The Ministry of Construction has canned a proposal to limit how long apartments can be owned amid backlash from lawmakers and the public.
The ministry told the government in a recent report that there should be no limit on the amount of time apartments are allowed to be owned as the issue has become sensitive and controversial, affecting large segments of society.
The ministry had previously been considering 80-100 year time limits on apartment ownership.
The ministry will, however, hold true to its commitment to draft regulations calling for old and unsafe apartment building to be either renovated or destroyed in a timely manner.
The ministry’s retraction of its proposed ownership time limits came after members of the Standing Committee of the National Assembly opposed the ownership cap, saying that it would be a violation of people’s rights.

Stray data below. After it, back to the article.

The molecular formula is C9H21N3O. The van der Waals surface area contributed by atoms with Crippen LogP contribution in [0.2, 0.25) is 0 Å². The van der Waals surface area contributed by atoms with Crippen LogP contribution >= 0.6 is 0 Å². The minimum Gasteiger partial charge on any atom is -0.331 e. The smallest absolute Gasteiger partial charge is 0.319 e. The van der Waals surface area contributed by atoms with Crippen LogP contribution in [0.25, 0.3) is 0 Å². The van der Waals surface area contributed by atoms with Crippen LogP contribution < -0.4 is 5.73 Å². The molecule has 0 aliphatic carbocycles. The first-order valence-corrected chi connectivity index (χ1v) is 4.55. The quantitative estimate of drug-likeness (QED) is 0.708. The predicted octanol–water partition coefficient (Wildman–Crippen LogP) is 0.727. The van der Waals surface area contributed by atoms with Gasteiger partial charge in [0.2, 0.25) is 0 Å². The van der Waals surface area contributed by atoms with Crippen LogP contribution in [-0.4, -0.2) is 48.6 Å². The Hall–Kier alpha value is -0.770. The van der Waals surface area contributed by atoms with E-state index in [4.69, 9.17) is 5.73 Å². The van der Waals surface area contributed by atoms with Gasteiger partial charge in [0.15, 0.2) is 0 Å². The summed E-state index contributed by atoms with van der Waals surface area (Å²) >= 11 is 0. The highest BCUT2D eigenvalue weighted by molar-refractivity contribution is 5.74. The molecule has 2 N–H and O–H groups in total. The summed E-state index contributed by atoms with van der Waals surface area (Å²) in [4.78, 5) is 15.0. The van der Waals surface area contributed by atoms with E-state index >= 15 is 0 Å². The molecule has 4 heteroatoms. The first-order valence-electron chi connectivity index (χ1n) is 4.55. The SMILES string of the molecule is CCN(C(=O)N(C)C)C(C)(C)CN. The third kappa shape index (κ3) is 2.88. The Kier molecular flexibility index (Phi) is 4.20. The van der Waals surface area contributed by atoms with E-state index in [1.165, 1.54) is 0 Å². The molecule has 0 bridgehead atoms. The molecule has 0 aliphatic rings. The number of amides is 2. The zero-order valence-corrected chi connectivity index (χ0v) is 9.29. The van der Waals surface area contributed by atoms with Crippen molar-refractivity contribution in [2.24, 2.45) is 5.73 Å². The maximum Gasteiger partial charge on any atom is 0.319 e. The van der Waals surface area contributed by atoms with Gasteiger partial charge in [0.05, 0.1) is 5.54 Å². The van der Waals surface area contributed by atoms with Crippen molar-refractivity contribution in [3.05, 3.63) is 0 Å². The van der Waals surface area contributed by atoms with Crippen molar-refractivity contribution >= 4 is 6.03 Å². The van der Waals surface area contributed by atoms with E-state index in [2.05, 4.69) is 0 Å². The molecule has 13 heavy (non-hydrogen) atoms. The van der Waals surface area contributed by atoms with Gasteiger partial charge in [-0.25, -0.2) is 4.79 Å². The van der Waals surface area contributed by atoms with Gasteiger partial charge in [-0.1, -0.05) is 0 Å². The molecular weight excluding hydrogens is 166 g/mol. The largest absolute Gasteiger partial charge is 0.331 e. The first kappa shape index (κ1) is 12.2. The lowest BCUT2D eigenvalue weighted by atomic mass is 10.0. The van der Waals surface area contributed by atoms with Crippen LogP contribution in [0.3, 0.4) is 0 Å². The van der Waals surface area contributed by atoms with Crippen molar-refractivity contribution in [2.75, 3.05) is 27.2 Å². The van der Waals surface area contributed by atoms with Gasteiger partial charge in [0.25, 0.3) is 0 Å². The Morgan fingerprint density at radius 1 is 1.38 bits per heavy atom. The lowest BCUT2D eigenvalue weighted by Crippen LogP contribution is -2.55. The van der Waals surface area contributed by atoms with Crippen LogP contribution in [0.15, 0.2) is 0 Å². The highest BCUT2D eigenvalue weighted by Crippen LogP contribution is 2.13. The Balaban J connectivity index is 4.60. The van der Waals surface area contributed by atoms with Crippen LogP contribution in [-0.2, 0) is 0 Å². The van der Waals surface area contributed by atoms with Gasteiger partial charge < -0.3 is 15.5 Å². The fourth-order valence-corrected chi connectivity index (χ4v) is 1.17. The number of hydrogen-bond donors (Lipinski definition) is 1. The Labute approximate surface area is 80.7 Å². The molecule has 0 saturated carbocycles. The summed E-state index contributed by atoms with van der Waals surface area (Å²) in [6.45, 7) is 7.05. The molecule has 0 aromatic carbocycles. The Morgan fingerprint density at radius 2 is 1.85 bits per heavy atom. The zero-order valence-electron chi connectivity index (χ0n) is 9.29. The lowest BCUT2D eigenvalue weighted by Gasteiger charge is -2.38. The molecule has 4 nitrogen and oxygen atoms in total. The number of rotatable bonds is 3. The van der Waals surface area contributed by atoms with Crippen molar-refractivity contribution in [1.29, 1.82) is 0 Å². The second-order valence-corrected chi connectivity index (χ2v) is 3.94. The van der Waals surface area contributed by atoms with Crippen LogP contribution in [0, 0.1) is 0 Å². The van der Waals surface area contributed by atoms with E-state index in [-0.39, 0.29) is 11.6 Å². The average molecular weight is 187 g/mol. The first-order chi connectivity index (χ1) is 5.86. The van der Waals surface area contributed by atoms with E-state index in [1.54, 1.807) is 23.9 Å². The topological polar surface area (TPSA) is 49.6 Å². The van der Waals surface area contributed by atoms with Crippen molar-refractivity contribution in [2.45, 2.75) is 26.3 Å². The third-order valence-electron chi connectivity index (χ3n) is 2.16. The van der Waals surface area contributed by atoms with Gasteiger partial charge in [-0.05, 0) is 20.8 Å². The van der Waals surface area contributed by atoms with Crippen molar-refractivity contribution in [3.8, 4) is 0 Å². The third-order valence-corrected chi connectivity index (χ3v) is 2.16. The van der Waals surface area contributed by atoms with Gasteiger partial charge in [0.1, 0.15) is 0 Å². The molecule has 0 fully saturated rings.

Other analysts have said that the ownership cap could make apartments less attractive and push land prices even higher, creating even more of an unbalance in supply and demand, which is a problem the nation is already dealing with on a significant scale.
In its report to the government, the construction ministry also discussed what seemed to be a conflict between housing law and land law concerning whether foreigners can own land in Vietnam.
The 2014 housing law stated that foreigners can buy houses and apartments and can receive title deeds on land and assets attached to land. This rule does not apply to land in national security areas.
The 2013 land law, however, does not allow foreigners to use land in Vietnam.
The ministry has now proposed that foreigners can own a house or apartment, but cannot buy land.
The proposals will be discussed at a National Assembly session in May.
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